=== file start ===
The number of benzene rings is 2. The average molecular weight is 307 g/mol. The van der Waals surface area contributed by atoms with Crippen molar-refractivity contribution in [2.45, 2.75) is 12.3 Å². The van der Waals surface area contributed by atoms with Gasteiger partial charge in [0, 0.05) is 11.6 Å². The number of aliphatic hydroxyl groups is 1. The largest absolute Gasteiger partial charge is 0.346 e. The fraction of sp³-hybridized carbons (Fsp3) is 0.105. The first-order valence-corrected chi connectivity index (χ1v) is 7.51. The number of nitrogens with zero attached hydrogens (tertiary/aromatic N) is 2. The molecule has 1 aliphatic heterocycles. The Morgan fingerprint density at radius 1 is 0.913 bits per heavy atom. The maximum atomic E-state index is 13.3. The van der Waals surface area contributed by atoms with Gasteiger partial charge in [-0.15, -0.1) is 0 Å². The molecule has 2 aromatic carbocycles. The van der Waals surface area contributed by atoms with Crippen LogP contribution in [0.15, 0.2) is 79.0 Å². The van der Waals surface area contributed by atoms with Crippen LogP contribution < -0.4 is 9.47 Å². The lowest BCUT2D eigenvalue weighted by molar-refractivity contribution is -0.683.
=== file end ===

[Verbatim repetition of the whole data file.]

The number of benzene rings is 2. The average molecular weight is 307 g/mol. The van der Waals surface area contributed by atoms with Crippen molar-refractivity contribution in [2.45, 2.75) is 12.3 Å². The van der Waals surface area contributed by atoms with Gasteiger partial charge in [0, 0.05) is 11.6 Å². The number of aliphatic hydroxyl groups is 1. The largest absolute Gasteiger partial charge is 0.346 e. The fraction of sp³-hybridized carbons (Fsp3) is 0.105. The first-order valence-corrected chi connectivity index (χ1v) is 7.51. The number of nitrogens with zero attached hydrogens (tertiary/aromatic N) is 2. The molecule has 1 aliphatic heterocycles. The Morgan fingerprint density at radius 1 is 0.913 bits per heavy atom. The maximum atomic E-state index is 13.3. The van der Waals surface area contributed by atoms with Gasteiger partial charge in [-0.15, -0.1) is 0 Å². The molecule has 2 aromatic carbocycles. The van der Waals surface area contributed by atoms with Crippen LogP contribution in [0.15, 0.2) is 79.0 Å². The van der Waals surface area contributed by atoms with Crippen LogP contribution < -0.4 is 9.47 Å². The lowest BCUT2D eigenvalue weighted by molar-refractivity contribution is -0.683.